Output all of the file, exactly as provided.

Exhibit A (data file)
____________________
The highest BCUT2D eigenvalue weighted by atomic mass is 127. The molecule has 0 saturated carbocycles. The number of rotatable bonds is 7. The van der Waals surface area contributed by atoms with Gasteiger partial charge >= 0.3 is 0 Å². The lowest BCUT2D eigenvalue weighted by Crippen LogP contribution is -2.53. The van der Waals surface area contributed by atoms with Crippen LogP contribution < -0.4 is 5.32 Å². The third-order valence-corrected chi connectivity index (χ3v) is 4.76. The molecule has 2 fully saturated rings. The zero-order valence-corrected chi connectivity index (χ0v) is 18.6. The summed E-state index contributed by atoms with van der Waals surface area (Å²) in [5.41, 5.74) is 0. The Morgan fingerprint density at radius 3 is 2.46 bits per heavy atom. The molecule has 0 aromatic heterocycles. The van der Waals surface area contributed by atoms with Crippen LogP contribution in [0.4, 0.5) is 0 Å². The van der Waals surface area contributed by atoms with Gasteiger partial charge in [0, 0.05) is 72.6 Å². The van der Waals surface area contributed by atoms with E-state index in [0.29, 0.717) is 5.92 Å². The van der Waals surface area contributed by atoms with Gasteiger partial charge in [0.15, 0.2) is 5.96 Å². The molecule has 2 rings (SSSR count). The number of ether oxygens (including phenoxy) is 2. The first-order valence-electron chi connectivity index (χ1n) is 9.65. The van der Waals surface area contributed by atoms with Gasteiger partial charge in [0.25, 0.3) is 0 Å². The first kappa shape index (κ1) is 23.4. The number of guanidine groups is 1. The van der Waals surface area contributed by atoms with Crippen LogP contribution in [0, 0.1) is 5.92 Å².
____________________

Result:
The highest BCUT2D eigenvalue weighted by atomic mass is 127. The molecule has 0 saturated carbocycles. The number of rotatable bonds is 7. The van der Waals surface area contributed by atoms with Gasteiger partial charge >= 0.3 is 0 Å². The lowest BCUT2D eigenvalue weighted by Crippen LogP contribution is -2.53. The van der Waals surface area contributed by atoms with Crippen LogP contribution < -0.4 is 5.32 Å². The third-order valence-corrected chi connectivity index (χ3v) is 4.76. The molecule has 2 fully saturated rings. The zero-order valence-corrected chi connectivity index (χ0v) is 18.6. The summed E-state index contributed by atoms with van der Waals surface area (Å²) in [5.41, 5.74) is 0. The Morgan fingerprint density at radius 3 is 2.46 bits per heavy atom. The molecule has 0 aromatic heterocycles. The van der Waals surface area contributed by atoms with Crippen LogP contribution in [0.4, 0.5) is 0 Å². The van der Waals surface area contributed by atoms with Gasteiger partial charge in [0, 0.05) is 72.6 Å². The van der Waals surface area contributed by atoms with E-state index in [0.29, 0.717) is 5.92 Å². The van der Waals surface area contributed by atoms with Gasteiger partial charge in [0.15, 0.2) is 5.96 Å². The molecule has 2 rings (SSSR count). The number of ether oxygens (including phenoxy) is 2. The first-order valence-electron chi connectivity index (χ1n) is 9.65. The van der Waals surface area contributed by atoms with Gasteiger partial charge in [0.25, 0.3) is 0 Å². The first kappa shape index (κ1) is 23.4. The number of guanidine groups is 1. The van der Waals surface area contributed by atoms with Crippen LogP contribution in [0, 0.1) is 5.92 Å².